My personal struggle usually has me facing my fear of failure. I always have to fight the instinct to go with “safe” choices or gear or techniques that I already know instead of taking chances on new practices that I’m not as familiar with. On an intellectual level, I know that the only way to gain experience is to try new things, but on an emotional level I feel quite a lot of resistance from an anxious pest in my thoughts. I am always working on overcoming that knee-jerk reaction because that’s the only way to improve. I think a lot of DPs are extremely worried about making work that they’re not proud of — and we’re not just worried for the failure of the project, but for the implications we think this failure suggests about us as artists. The truth is that everyone makes ineffective work at some point, and it doesn’t mean that you are not capable of making better work in the future. The fallacy of “talent” is an extremely dangerous thing for all of us scrolling through Instagram. “You’re so talented” is a compliment I still (secretly? not so secretly?) crave and I don’t think I’m alone, because it glorifies you; it puts you in a safe place where you cannot fail. You are miraculously, uniquely, innately attuned to the divine truths of image-making. This is not possibly something that can be learned. By that logic, when you fail, you must not be “talented.” And this logic gives you permission to stop trying when you don’t succeed the first time, because it suggests that talent is not and cannot be developed; it’s either there or it’s not. Some insecure part of me still yearns to hear that I am “talented,” and I sometimes find myself slipping into the word when I want to praise someone or their work. Even so — fuck talent. It doesn’t exist. And the spectre of it has created far greater obstacles for me than low budgets or long hours ever have.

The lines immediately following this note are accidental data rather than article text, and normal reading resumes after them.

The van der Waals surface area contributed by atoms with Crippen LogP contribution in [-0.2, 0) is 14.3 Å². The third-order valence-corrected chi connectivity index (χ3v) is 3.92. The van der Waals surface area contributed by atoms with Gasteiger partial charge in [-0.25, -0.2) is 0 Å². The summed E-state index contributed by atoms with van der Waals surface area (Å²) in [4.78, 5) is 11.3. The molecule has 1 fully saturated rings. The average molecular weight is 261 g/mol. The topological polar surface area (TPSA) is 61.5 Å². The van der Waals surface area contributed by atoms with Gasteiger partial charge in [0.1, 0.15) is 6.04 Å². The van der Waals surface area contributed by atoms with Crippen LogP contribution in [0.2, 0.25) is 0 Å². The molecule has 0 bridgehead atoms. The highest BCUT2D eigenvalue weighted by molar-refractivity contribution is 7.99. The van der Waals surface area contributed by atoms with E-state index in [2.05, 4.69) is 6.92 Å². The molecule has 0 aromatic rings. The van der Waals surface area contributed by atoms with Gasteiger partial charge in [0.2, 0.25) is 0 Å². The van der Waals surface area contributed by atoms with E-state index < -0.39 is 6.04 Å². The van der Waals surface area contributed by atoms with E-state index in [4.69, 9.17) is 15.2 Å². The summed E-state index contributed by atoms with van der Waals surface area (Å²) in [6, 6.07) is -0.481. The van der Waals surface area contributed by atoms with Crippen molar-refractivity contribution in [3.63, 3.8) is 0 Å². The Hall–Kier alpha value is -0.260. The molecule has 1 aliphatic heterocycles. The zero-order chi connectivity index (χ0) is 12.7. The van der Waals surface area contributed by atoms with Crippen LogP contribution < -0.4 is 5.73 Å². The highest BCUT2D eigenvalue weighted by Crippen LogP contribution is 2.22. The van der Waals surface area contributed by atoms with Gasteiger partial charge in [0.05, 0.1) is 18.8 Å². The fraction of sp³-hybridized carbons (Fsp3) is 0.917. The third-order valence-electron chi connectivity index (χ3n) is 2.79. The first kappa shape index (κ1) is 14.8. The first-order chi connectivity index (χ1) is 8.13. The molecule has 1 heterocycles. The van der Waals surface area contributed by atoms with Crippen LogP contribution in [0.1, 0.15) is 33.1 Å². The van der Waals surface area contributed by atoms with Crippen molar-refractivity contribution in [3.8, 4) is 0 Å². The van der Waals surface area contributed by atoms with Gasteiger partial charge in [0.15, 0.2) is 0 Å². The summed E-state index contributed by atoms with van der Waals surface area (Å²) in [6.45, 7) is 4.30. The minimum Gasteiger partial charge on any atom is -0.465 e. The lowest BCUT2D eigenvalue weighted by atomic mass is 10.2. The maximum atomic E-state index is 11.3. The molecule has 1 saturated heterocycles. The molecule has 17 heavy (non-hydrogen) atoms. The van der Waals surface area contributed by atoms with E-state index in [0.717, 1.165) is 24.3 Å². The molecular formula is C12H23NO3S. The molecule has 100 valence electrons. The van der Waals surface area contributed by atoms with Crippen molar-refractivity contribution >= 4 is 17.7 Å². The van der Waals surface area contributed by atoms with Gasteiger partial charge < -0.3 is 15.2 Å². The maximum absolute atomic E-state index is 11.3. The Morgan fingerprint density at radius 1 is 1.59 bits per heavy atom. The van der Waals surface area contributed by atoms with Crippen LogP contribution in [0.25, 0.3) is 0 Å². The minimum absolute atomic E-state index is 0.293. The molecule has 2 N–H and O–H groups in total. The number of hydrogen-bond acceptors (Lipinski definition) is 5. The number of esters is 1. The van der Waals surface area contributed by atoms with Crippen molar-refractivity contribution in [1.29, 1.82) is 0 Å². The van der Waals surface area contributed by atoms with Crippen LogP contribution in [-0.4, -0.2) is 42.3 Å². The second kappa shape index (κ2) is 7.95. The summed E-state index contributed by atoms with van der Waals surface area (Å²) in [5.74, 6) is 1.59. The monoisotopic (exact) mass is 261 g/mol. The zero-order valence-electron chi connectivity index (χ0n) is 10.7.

How have you cultivated community in the filmmaking industry? Do you have any cinematography mentors?